During my mentorship with the Baboró International Children’s Festival, I really began to appreciate the functional benefits of early years art, as well as the poetic that I discussed in my last article. Early years art is an exceptional way to aid children’s development, and helps them to strengthen key skills along their developmental journey.
Gross motor skills
Get them moving….gross motor skills involve arms, legs, feet, and the entire body. Art projects that require young artists to stretch and move while creating are fantastic for developing this skill set. The large movements required for painting or drawing on a large surface such as on the floor or on the wall build coordination and strength.
Fine motor skills
The smaller movements of fingers, hands, and wrists required to use a scissors, work with clay, peel and stick stickers, or draw on small surfaces develop fine motor dexterity and control.
Developmental milestones around age 3 usually include drawing a circle and beginning to use safety scissors. Many preschool programmes emphasize the use of scissors because it develops the dexterity children will later need for writing.
Visual motor skills
Hand eye coordination or visual motor skill is the ability of the eyes to guide the hands in movements. This will go on to be very important when it comes to learning how to write for example. So many elements of the art making process encourage improvements in the area of visual motor skills, such as cutting, threading, tracing and making patterns, and for the very young simple pouring and filling activities are a wonderful start.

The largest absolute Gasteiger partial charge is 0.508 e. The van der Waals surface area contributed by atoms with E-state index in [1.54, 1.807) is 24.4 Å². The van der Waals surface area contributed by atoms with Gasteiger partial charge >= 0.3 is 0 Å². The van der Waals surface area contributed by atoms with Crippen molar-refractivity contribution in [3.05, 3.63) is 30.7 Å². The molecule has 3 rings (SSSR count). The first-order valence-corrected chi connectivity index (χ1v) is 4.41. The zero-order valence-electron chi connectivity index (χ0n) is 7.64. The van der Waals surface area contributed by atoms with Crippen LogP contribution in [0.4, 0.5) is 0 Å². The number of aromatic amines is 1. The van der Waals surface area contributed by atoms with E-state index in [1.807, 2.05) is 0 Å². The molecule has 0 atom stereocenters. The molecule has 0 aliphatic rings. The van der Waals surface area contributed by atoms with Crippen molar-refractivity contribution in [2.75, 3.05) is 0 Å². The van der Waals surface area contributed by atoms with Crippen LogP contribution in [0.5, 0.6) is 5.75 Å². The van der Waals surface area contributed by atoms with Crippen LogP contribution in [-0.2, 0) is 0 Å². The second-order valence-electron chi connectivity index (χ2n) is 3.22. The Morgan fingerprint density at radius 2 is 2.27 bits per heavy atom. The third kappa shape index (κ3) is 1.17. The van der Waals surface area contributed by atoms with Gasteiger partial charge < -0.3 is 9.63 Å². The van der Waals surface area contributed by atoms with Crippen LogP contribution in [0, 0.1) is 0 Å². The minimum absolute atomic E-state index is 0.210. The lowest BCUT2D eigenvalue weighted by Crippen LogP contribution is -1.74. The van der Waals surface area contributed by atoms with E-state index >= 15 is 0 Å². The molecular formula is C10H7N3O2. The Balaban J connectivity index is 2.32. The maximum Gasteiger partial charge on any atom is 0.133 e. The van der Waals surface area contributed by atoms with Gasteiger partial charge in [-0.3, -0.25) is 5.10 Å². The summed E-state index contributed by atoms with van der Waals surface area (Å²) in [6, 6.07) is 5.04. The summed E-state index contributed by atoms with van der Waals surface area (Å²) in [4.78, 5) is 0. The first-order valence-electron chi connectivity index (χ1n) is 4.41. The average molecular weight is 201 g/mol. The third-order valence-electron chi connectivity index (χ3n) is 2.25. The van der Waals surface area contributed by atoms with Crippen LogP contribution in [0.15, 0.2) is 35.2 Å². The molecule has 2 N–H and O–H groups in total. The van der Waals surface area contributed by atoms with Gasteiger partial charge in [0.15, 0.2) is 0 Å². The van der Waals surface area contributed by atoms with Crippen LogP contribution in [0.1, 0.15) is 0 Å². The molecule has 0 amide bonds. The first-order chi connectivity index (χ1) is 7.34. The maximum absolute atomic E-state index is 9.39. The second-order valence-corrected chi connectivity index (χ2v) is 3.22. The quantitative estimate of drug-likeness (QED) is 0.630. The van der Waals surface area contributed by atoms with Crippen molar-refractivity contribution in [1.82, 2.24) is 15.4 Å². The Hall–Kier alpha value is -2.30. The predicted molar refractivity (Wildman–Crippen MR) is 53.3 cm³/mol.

Language and cognitive skills
Making art and talking through the process is an excellent opportunity to learn new words and apply meaning, especially when it comes to colours, shapes and actions. Take a simple activity such as crumpling up paper and calling it a “ball.”, children as young as 1 year old can learn in this way through making and repetition.
Oral motor skills
Little kids need to strengthen and develop important lips, tongue, and jaw muscles, which effect their progress with feeding and speech. Fun activities that involve blowing bubbles, or blowing paint are exceptional for improving oral motor skills, and great fun too!
Social and communication skills
Art is often about problem-solving and through art children can experience a healthy
sense of pride in their accomplishments. Making decisions about how to hold a paint brush, which color to use or how to thread a bead are important lessons that strengthen confidence and emotional maturity.
Working in a group on a art project involves important lessons on sharing, developing empathy for others, self regulation and taking instruction, all of which contribute to a positive learning environment.
According to UNESCO, “the encouragement of creativity from an early age is one of the best guarantees of growth in a healthy environment of self-esteem and mutual respect – critical ingredients for building a culture of peace.”
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